Release and Other Stories
Here is a wonderful collection of short stories about Indian Muslims and thankfully there is no talk of terrorism or communal riots, no lurking presence of the vicious right-wing Hindu politicians, no discussion on the collective marginalisation of the community or Islam being in danger, no frequent invocation of Allah's name. Further, all major characters, to my surprise, are middle class Muslims. And like their Hindu, Christian and Sikh counterparts, they don't live in ghettos, but in bungalows and apartments. They don't work as masons, factory workers, and labourers but are businessmen, engineers, officers, software professionals... They speak English and drive cars. Like other middle class Indians, their mundane lives are guided by the social mores of their class and are, of course, not governed by the Sharia Laws.
The first story of the book, “A Mighty Heart”, is a simple but interesting tale. It is about a woman who discovers at the funeral of her son that her husband has a second wife when her step-sons come to participate in their half-brother's last rites. But for her husband's ‘deceit and duplicity' she doesn't detest her step-sons; instead she shows magnanimity and accepts them as her own.
“A Perfect Couple” is another story that touches upon the issue of marital infidelity and is a portrayal of the emotional dilemma of Samir who suddenly finds out that his seriously ill gorgeous wife loves somebody else. Heart-broken and green with envy, Samir unexpectedly empathises with his wife's lover, Ali, because “Ali's grief and terror is so like his own”.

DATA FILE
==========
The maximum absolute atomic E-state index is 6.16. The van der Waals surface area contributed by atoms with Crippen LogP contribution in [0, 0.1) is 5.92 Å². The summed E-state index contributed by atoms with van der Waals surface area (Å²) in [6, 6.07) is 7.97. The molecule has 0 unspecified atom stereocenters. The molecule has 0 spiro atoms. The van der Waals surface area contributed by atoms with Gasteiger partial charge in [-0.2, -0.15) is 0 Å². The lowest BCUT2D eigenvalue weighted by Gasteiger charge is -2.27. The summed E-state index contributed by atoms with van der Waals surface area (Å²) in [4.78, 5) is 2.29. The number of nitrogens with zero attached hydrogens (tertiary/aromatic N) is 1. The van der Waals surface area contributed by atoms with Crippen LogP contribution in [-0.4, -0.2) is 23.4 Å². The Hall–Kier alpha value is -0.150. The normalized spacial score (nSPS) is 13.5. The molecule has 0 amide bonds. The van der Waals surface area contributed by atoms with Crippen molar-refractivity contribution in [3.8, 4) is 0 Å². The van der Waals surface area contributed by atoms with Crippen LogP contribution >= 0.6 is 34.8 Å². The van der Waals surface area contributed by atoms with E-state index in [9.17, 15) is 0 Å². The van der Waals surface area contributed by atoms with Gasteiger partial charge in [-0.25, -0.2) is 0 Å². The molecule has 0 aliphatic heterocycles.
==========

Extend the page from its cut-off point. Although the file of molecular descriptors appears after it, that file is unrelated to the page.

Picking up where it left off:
Later, you meet charming but mysterious Dia Mirza in a story called “A Real Woman”. Dia's journey from a 19-year-old shy divorcee from a middle class Muslim family to a beer-drinking, cigarette smoking, and opinionated middle-aged modern woman amazes you. The idiosyncrasies of the character have been beautifully, but credibly, captured by the author. The narrative has the pace of a thriller, which makes a reader turn pages quickly. The best and most poignant, however, is the title story “Release”. This is an exquisitely woven love story of Hasan and Azra who are first cousins. Engaged to be married, they grow up together and develop a very strong fascination for each other. But, Hasan's mother's pathological aversion for his aunt and to-be-mother-in-law ends this relationship. Azra is married elsewhere and Hasan remains single. Years later, Hasan, an officer of Indian Foreign Service and the narrator of this story, returns to see Azra who is in coma at a hospital. Standing near a comatose Azra, Hasan remembers his past. His trip down nostalgia lane has been deftly handled and one feels great sympathy for these two unfortunate lovers. The story draws its inspiration from the traditions of Urdu Afsana-nigari as far as the thematic treatment is concerned.
For each of these stories, Rakhshanda Jalil adopts the florid style of Urdu short story writing and you can actually feel the fragrance of ornate Urdu idioms and phrases in her sentences. The scenes are so vivid and evocative that you can see everything playing out like a movie. This kind of magical effects can only be created by an author who is equally at home with English and Hindi-Urdu and who can efficiently translate the emotions expressed in a native language into a foreign language and that too without losing any of the dramatic elements of the original. And Rakshanda does that with finesse.
Of the 10 stories in this collection, only two disappointed me. The remainder tickled and exhilarated me, made me cry, forced me to smile and, at times, coerced me to re-read them.
Release and Other Stories; Rakhshanda Jalil, Harper Collins India, Rs. 299